"There must be no bullying and no harassment; no leaking; no breach of collective responsibility. No misuse of taxpayer money and no actual or perceived conflicts of interest,” the Prime Minister declares. “The precious principles of public life enshrined in this document – integrity, objectivity, accountability, transparency, honesty and leadership in the public interest – must be honoured at all times...”
Anyone inspired by these fine words may, therefore, be shocked that after the Prime Minister’s adviser on ministerial standards, Alex Allan, found Cabinet minister Priti Patel had treated civil servants in a way that broke the code’s definition of bullying, Johnson swiftly decided the staunch Brexiteer would stay in her post.
Breaches of the ministerial code normally mean the minister involved must resign or be sacked but, in a twist worthy of Kafka, it was instead Allan who tendered his resignation.
It is not known exactly what she did, but there are reports that a senior official collapsed after being confronted by the Home Secretary following the failure of an all-night attempt to overturn a High Court ruling. And former Home Office permanent secretary Philip Rutnam, who claims he was constructively dismissed, has accused the minister of a “vicious and orchestrated briefing campaign” against him.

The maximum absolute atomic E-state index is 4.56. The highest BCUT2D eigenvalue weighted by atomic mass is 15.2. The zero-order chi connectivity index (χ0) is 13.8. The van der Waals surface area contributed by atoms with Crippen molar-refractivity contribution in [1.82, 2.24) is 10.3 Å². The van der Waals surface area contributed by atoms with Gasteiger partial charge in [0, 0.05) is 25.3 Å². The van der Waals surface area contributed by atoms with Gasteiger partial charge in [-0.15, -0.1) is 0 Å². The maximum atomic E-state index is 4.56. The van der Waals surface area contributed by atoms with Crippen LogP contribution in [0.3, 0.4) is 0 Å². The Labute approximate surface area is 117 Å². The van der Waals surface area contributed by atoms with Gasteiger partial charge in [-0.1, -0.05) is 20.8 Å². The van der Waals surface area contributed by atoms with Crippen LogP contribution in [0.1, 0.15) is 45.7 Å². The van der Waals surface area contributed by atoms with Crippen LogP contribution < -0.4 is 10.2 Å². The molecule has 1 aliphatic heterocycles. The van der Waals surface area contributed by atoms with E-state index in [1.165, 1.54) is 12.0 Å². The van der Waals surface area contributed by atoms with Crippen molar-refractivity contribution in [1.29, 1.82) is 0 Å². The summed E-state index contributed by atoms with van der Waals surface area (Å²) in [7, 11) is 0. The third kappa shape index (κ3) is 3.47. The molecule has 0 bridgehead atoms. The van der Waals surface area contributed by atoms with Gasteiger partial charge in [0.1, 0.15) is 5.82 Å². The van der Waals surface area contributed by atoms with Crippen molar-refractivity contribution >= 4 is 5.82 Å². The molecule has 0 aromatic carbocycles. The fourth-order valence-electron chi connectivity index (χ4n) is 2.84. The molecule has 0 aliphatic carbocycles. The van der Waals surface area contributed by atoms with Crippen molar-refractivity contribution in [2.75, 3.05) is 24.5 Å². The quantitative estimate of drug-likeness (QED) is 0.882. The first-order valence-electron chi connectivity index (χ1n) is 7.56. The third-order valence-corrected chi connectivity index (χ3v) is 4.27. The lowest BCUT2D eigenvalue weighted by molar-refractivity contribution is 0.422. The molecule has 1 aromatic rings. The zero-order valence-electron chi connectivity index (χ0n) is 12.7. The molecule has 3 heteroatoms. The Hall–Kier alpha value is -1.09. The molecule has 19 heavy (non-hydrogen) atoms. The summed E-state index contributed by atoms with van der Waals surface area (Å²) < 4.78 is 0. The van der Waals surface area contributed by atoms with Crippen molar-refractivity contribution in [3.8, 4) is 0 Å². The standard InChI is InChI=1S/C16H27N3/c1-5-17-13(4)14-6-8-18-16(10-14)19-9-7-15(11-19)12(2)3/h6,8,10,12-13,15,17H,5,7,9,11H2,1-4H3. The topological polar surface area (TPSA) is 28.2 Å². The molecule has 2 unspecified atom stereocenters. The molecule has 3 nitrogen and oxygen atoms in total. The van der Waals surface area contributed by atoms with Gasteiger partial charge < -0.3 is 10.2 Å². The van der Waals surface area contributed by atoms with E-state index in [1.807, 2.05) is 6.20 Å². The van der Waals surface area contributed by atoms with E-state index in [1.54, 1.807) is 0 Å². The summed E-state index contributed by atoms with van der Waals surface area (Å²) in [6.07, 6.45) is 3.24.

This comes on top of other questionable actions by UK government figures: suppliers with links to Conservative MPs given priority for PPE contracts; Housing Secretary Robert Jenrick’s attempt to influence the timing of a £1bn property planning decision so a Conservative donor’s company would avoid having to pay millions into a new community infrastructure fund; the Internal Market Bill’s threat to break international law; and the failure to sack Johnson’s former adviser Dominic Cummings over his extended lockdown jaunt.
Last month, when Moody’s downgraded the UK’s credit rating, one reason they gave was the “weakening” of the UK’s institutions and governance. So failing to uphold the “very highest standards of propriety” within government can have a serious economic effect.
Brexit Britain is just starting to create its reputation after leaving the EU. If it is not careful, it will be a dishonourable one.
Embrace what you don’t know, especially in the beginning, because what you don’t know can become your greatest asset. It ensures that you will absolutely be doing things different from everybody else.